Monday, September 29, 2008

House Bill Voted Down Open Thread

by Afferent Input

Current iteration of the bailout bill goes down in flames 205-228.

Dow is down over 700 pts. NASDAQ and S&P 500 both down over 8%.


Wednesday, September 24, 2008

Go Cubs

Mrs. AI has the details.

They'll probably blow it in the end, however. They always do.

Saturday, September 20, 2008

Some Thoughts on Bailouts

First, there was the shotgun marriage of Bear Stearns and JPM. Then $85 billion to AIG. Next came the loans to shore up money markets. Finally Friday’s announcement of a special program (most of the important details still unknown) that will cost “hundreds of billions of dollars”.

And of course don’t forget the alphabet soup of special facilities created by the Fed to protect the big money movers.

Bailouts, all. A lot has already been said, of course. But there are two things that I wanted to add to the conversation.

First, folks on the left and the right have referred to the recent onslaught of government bailouts as “socialism”. On the surface, it may seem that way, given that government now “controls” vast swaths of the nation’s financial system. But nothing could be further from the truth.

Let me say it more plainly; this is not socialism. Socialism is a form of government that seeks to equalize the playing field for all, insuring that that the fruits of labor are shared equally (but not fairly, necessarily. That’s one of the major reasons why socialism doesn’t work). Does anyone seriously think that captains of finance have embraced the philosophy of “workers of the world, unite!”? The same guys with multi-million dollar “golden-parachutes”, sometimes taking home more than a billion dollars in a year. The same guys who have embraced shady accounting practices so that they and their companies pay as little in taxes as possible, sometimes percentages of income far less than the average American worker. The same guys who have broken union after union over the decades. We’re supposed to believe that just this week this crew has decided to abandon Friedman and embrace Marx with open arms? Come on…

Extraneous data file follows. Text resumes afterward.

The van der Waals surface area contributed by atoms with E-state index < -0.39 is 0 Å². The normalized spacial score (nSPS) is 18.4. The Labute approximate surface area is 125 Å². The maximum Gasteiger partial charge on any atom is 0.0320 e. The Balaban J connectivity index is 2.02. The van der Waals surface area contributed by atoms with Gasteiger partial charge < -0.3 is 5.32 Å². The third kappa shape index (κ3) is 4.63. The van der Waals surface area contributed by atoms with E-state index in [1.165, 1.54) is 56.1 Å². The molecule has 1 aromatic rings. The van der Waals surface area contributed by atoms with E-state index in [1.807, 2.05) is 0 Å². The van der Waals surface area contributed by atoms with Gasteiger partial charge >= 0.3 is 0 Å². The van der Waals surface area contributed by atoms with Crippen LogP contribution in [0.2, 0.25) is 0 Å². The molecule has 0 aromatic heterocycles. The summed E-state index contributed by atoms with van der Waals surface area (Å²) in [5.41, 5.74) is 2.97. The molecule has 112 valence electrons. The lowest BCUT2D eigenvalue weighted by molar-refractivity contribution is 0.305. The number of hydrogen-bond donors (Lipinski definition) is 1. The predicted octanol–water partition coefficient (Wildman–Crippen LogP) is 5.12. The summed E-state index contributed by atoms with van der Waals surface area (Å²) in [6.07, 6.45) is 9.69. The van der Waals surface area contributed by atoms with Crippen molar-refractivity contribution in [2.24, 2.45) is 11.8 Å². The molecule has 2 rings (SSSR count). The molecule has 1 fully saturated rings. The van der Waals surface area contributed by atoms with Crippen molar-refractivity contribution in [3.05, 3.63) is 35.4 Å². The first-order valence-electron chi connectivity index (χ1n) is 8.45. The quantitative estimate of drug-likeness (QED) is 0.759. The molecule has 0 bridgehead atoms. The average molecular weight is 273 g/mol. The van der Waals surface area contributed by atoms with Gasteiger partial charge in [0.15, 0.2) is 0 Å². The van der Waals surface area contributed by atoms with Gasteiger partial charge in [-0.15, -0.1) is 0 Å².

Let’s look at it another way; does anyone seriously believe that the average American stands to benefit financially from the actions taken this week? That the profits of AIG, or BS, or Fannie and Freddie will be split equally amongst the masses? Of course not. Instead, tax payer money will flow from the Treasury to shore up the accounts of what should be insolvent corporations. Essentially out of your pocket and into the hands of Wall St, only making a quick pit stop in DC. Or worse, putting it on the national credit card by selling even more treasuries. This is not socialism. Instead, this more resembles a different form of societal structure: kleptocracy.

Second, how did we get to the point that simply the failure of one company would mean utter chaos for society at large? This fact alone illustrates very nicley that the financial system ceased to be a free market long before last week. The lifeblood of free markets is competition. Competition gives birth to fair pricing of goods and services as well as efficiency of commerce. If one business fails, another takes its place.

The fact that these corporations were to big to fail means they were too big. Period. If AIG couldn’t hack it, then some other corporation would have stepped up to the plate. That is if the market place was truly free. But clearly it was not. Instead, what existed was at the very least a pseudo-monopoly. Many markets left to themselves will gradually evolve into monopolies, and one of the roles government needs to play is to insure that monopolies don’t get to the point where they distort free markets to the point where they aren’t really free anymore. Obviously government failed to meet that obligation in the financial sector the last few years.